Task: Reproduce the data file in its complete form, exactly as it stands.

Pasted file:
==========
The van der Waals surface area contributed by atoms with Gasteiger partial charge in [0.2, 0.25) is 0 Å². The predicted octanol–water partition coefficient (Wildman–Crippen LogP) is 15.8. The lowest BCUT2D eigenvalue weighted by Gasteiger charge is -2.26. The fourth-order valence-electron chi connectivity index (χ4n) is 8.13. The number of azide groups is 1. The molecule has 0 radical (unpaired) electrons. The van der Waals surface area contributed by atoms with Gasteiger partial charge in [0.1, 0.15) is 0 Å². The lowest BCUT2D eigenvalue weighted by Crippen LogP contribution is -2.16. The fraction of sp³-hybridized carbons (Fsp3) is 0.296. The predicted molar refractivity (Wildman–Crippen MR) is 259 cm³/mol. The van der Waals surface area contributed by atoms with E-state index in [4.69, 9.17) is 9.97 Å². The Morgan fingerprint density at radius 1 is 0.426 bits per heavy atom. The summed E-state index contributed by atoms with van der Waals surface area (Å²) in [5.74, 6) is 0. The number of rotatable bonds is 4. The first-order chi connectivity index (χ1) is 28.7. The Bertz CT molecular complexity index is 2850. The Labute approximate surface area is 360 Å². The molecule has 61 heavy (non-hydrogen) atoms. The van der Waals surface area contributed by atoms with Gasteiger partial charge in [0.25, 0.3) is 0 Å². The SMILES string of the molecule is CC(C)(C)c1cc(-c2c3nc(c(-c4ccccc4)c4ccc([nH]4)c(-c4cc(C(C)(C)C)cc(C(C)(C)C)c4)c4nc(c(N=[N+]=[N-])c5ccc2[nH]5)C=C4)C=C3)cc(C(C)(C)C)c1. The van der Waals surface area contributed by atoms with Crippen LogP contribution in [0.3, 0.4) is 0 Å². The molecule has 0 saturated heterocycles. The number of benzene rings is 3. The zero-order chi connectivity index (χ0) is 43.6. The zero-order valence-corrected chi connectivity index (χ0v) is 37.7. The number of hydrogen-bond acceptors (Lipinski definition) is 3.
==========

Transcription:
The van der Waals surface area contributed by atoms with Gasteiger partial charge in [0.2, 0.25) is 0 Å². The predicted octanol–water partition coefficient (Wildman–Crippen LogP) is 15.8. The lowest BCUT2D eigenvalue weighted by Gasteiger charge is -2.26. The fourth-order valence-electron chi connectivity index (χ4n) is 8.13. The number of azide groups is 1. The molecule has 0 radical (unpaired) electrons. The van der Waals surface area contributed by atoms with Gasteiger partial charge in [0.1, 0.15) is 0 Å². The lowest BCUT2D eigenvalue weighted by Crippen LogP contribution is -2.16. The fraction of sp³-hybridized carbons (Fsp3) is 0.296. The predicted molar refractivity (Wildman–Crippen MR) is 259 cm³/mol. The van der Waals surface area contributed by atoms with E-state index in [4.69, 9.17) is 9.97 Å². The Morgan fingerprint density at radius 1 is 0.426 bits per heavy atom. The summed E-state index contributed by atoms with van der Waals surface area (Å²) in [5.74, 6) is 0. The number of rotatable bonds is 4. The first-order chi connectivity index (χ1) is 28.7. The Bertz CT molecular complexity index is 2850. The Labute approximate surface area is 360 Å². The molecule has 61 heavy (non-hydrogen) atoms. The van der Waals surface area contributed by atoms with Gasteiger partial charge in [0.25, 0.3) is 0 Å². The SMILES string of the molecule is CC(C)(C)c1cc(-c2c3nc(c(-c4ccccc4)c4ccc([nH]4)c(-c4cc(C(C)(C)C)cc(C(C)(C)C)c4)c4nc(c(N=[N+]=[N-])c5ccc2[nH]5)C=C4)C=C3)cc(C(C)(C)C)c1. The van der Waals surface area contributed by atoms with Crippen LogP contribution in [0.3, 0.4) is 0 Å². The molecule has 0 saturated heterocycles. The number of benzene rings is 3. The zero-order chi connectivity index (χ0) is 43.6. The zero-order valence-corrected chi connectivity index (χ0v) is 37.7. The number of hydrogen-bond acceptors (Lipinski definition) is 3.